FIFA World Cup 2014 – Thursday 12 June 2014

Yes, this summer England will be hosting the opening three stages of the Tour de France and yes, Scotland will be hosting the Commonwealth Games, but the ‘big’ event of the year is that taking place in Brazil – the 20th FIFA World Cup.

What drama will unfold over the 64 games of the tournament? Will it be remembered for events on the pitch or will the demonstrations that were a feature of the Confederations Cup last year come back to haunt the Brazilian authorities? Will the stench of the recent Qatar 2022 bribery allegations linger?

The fact is that the build-up to the World Cup has not been an easy one and FIFA and the Organising Committee will hope that it all runs to plan, with the International Olympic Committee taking a keen interest with the 2016 Games in Rio on the horizon. Have no fear the Blatter publicity machine will make sure the world knows that the event was a ‘triumph’. The most corrupt man in a sick circus that rolls into town every four years.

But I digress…

Brazil has hosted the World Cup before, that being back in 1950. As host nation Brazil made it to the Final, but the perfect ending never materialised, as Uruguay shocked their South American neighbours winning the game 2-1. The shock of that loss was partly expunged when Brazil beat Uruguay during the Groups Stages of the 1970 World Cup, but may only be fully laid to rest if they can win the competition in the revamped Maracana later this month. Now 64 years later, the weight of expectation will once again fall upon the Brazilians. Will the pressure prove too much or will they rise to the challenge to take the title for a sixth time? Which Brazil will turn up? Will it be the one full of the glorious skills of the teams of 1970 and 1982, or will it be the cynical teams that graced the World Cups in 1974 and 1978 and lost its head in 2010?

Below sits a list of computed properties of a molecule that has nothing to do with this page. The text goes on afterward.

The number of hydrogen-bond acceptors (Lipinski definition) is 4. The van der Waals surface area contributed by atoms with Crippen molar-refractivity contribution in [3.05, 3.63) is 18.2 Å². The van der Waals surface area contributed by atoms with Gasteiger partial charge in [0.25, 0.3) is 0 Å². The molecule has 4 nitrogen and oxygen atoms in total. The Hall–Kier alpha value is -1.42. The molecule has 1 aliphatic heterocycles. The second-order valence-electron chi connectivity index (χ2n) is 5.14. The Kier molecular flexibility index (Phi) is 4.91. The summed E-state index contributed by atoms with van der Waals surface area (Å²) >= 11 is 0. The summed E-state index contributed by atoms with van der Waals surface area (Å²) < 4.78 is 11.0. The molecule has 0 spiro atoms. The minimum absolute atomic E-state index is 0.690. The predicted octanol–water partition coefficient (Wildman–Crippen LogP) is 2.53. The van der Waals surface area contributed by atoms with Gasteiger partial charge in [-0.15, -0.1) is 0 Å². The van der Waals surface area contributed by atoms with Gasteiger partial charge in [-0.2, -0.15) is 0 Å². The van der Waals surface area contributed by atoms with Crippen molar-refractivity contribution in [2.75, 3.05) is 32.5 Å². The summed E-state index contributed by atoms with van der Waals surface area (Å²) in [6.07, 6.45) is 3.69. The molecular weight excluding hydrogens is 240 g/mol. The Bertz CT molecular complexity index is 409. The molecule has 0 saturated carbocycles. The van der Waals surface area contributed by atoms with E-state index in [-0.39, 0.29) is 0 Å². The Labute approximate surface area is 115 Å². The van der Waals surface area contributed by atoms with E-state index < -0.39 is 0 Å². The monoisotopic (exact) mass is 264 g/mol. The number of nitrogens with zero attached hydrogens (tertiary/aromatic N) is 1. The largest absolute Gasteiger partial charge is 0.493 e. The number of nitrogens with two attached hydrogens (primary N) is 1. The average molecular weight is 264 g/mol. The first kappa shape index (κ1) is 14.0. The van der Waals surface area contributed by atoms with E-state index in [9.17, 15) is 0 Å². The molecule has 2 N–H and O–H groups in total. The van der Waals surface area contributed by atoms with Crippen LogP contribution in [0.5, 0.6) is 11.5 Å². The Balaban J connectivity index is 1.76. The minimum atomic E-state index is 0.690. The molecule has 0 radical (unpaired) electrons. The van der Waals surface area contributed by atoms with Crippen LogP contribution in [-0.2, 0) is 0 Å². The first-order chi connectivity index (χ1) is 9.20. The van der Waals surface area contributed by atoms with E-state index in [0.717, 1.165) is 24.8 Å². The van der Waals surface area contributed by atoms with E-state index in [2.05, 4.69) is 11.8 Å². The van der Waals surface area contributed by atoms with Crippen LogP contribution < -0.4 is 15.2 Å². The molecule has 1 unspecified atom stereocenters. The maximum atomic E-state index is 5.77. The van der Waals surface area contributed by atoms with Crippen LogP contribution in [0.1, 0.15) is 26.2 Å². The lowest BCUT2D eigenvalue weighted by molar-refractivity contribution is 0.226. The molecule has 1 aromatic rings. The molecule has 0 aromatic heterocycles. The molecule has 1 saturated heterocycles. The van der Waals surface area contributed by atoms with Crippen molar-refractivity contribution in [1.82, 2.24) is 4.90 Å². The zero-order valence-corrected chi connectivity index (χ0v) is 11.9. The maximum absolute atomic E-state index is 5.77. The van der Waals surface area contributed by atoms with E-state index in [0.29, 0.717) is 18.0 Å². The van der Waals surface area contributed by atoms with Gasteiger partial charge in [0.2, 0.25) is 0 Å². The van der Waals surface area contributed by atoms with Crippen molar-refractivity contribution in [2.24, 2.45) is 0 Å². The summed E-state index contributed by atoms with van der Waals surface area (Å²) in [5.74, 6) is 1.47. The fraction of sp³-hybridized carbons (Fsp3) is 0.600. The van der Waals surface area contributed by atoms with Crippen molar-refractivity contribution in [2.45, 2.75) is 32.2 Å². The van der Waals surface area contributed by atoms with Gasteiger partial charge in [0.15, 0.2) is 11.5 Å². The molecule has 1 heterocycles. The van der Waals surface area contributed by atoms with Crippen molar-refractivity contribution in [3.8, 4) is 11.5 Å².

Well today the journey begins as Brazil take on Croatia. Brazil qualified for the tournament as hosts, whilst Croatia had a little bit of work to do to reach the Finals. Croatia were in Group A from which Belgium emerged winners and took the automatic qualification place. Croatia went into the Play-offs for the eight Group Runners-up with the best record and were drawn against Iceland over two-legs. The first game in Reykjavik ended 0-0, but a place in the Finals was secured with goals from Mario Mandzukic and Darijo Srna.

Whilst the Brazilian squad is littered with familiar faces from England and the rest of Europe (only four of the squad play for Brazilian clubs), the Croatian squad might not be quite so well known to the English audience. Defender Dejan Lovren has been at Southampton this season, whilst Nikica Jelavic has been plying his trade at Hull City, but those are the only players currently in the English Premier League. Others who have dallied with the EPL and all bizarrely with a North London connection include Stipe Pletikosa who played a single League Cup game for Spurs (against Arsenal) in 2010/11, defender Vedran Corluka who had spells at Manchester City and Spurs, midfielder Luka Modric who also played at White Hart Lane and Eduardo who had a spell up the road with ‘The Arsenal’.

Back in 1950, Brazil opened the competition with a 4-0 win over Mexico. Whilst I can’t see a repeat of that score in 2014, a 3-1 win for the host nation is not out of the question.

Book Review: The Country of Football – Politics, Popular Culture & the Beautiful Game in Brazil, edited by Paulo Fontes and Bernardo Buarque de Hollanda

When many people think of Brazil, they conjure up images of a joyful mix of football, samba, carnival and beaches and therefore maybe puzzled by the demonstrations that have occurred in the preparation and build-up to the World Cup. The reality is that Brazil is a complicated country which as the introduction to The Country of Football says, “…stems from its explosive growth, and the struggles to adapt economics, social and political institutions to the new realities of the country…”.